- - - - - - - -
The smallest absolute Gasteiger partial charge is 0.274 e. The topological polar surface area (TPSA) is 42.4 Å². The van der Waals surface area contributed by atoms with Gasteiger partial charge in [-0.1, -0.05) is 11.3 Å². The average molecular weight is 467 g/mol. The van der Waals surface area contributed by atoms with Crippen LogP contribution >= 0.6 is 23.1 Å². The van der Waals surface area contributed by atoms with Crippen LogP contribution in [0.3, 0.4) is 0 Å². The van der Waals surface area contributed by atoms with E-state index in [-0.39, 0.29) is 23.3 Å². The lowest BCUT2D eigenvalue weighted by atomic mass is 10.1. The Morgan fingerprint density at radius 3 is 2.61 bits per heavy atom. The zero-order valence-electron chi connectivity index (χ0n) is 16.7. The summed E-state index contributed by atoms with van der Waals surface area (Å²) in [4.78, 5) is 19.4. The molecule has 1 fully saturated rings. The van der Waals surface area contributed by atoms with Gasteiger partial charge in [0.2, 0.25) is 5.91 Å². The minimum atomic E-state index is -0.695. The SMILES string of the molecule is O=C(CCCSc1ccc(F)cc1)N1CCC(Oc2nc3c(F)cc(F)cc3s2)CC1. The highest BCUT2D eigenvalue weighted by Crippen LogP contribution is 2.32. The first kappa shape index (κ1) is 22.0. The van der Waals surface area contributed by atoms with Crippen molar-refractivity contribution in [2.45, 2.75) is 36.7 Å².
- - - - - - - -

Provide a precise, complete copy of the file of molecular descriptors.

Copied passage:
The smallest absolute Gasteiger partial charge is 0.274 e. The topological polar surface area (TPSA) is 42.4 Å². The van der Waals surface area contributed by atoms with Gasteiger partial charge in [-0.1, -0.05) is 11.3 Å². The average molecular weight is 467 g/mol. The van der Waals surface area contributed by atoms with Crippen LogP contribution >= 0.6 is 23.1 Å². The van der Waals surface area contributed by atoms with Crippen LogP contribution in [0.3, 0.4) is 0 Å². The van der Waals surface area contributed by atoms with E-state index in [-0.39, 0.29) is 23.3 Å². The lowest BCUT2D eigenvalue weighted by atomic mass is 10.1. The Morgan fingerprint density at radius 3 is 2.61 bits per heavy atom. The zero-order valence-electron chi connectivity index (χ0n) is 16.7. The summed E-state index contributed by atoms with van der Waals surface area (Å²) in [4.78, 5) is 19.4. The molecule has 1 fully saturated rings. The van der Waals surface area contributed by atoms with Gasteiger partial charge in [0.2, 0.25) is 5.91 Å². The minimum atomic E-state index is -0.695. The SMILES string of the molecule is O=C(CCCSc1ccc(F)cc1)N1CCC(Oc2nc3c(F)cc(F)cc3s2)CC1. The highest BCUT2D eigenvalue weighted by Crippen LogP contribution is 2.32. The first kappa shape index (κ1) is 22.0. The van der Waals surface area contributed by atoms with Crippen molar-refractivity contribution in [2.45, 2.75) is 36.7 Å².